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What is cryptosporidium? The diarrhoea-causing parasite found in Devon drinking water

An outbreak of a waterborne disease in Devon has led to urgent warnings for residents to boil their tap water.

At least 46 cases of cryptosporidiosis have been confirmed in and around the town of Brixham in South West England.

But what is the parasite causing the illness, what are its symptoms, and how serious can it be?

What is Cryptosporidiosis?

Cryptosporidiosis is caused by the parasite Cryptosporidium. Often shortened to “crypto,” infections can occur from drinking contaminated water or swallowing contaminated water in swimming pools or streams. It can also be acquired through contact with the feces of infected animals or humans.

What is Happening in Brixham?

The number of cases has more than doubled to 46, with over 100 additional people reporting similar symptoms in the area. South West Water suspects the parasite entered the water supply through animal feces, but the investigation is ongoing.

Initially, South West Water assured locals that their tap water was safe. However, subsequent tests of the Hillhead reservoir revealed “small traces” of the parasite, prompting a warning for residents to boil their drinking water. South West Water has apologized for the situation and increased compensation for those affected.

What are the Symptoms?

Symptoms of cryptosporidiosis include:

  • Profuse watery diarrhea
  • Stomach pains
  • Nausea or vomiting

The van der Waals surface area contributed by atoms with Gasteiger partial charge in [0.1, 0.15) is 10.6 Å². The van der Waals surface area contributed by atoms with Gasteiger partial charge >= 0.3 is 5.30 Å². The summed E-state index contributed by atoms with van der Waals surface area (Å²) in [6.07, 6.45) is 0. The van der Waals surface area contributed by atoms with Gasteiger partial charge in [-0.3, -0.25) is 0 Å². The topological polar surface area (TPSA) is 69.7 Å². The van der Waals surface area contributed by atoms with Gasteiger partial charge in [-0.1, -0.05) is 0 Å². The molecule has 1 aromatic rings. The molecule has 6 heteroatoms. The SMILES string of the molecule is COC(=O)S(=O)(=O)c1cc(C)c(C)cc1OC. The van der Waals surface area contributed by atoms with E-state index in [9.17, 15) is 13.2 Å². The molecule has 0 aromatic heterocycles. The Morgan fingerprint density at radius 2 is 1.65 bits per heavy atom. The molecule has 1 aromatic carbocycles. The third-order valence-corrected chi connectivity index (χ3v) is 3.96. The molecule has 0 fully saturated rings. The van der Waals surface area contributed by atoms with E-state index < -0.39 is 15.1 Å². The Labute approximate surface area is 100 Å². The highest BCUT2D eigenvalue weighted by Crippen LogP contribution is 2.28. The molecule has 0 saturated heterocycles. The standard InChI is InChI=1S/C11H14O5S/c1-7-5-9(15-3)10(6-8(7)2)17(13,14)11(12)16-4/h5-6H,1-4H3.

• Low-grade fever
  • Loss of appetite

How Long Does it Last?

Symptoms typically appear within one to 12 days of infection and usually last about two weeks. However, symptoms can persist for up to six weeks or longer, especially in individuals with weakened immune systems. During the illness, symptoms may seem to improve only to return a few days later before complete recovery.

How Serious is it?

Most people recover, but cryptosporidiosis can be severe and potentially fatal for those with severely weakened immune systems. Serious cases and fatalities were more common before effective antiretroviral treatments for HIV/AIDS became available.

Who is Most at Risk of Serious Illness?

Those at greater risk include:

  • People on immunosuppressive drugs, such as cancer or transplant patients
  • Individuals with untreated HIV/AIDS
  • Malnourished children

Does it Need Treatment?

There is no specific treatment for cryptosporidiosis. It’s important to stay hydrated as diarrhea and vomiting can lead to dehydration. Oral rehydration sachets can help replace lost sugars, salts, and minerals. Dr. Lincoln Sargeant, Torbay’s Director of Public Health, advises anyone with severe symptoms, like bloody diarrhea, to contact NHS 111 or their GP. Severe cases may require hospitalization.

How Do You Know if You Have Crypto?

The symptoms of cryptosporidiosis are similar to other stomach bugs, so a laboratory test of a stool sample is necessary for a definitive diagnosis.

How Can You Stop the Illness from Spreading?

To prevent the spread of cryptosporidiosis:

  • Stay away from nursery, school, or work while symptomatic and for at least 48 hours after symptoms stop.
  • Avoid swimming for two weeks after symptoms cease.
  • Do not prepare food for others until 48 hours after diarrhea stops.
  • Practice good handwashing hygiene, especially when handling food and after using the toilet.
  • Wash bedding and towels on the hottest possible cycle as recommended by the UK Health Security Agency (UKHSA)

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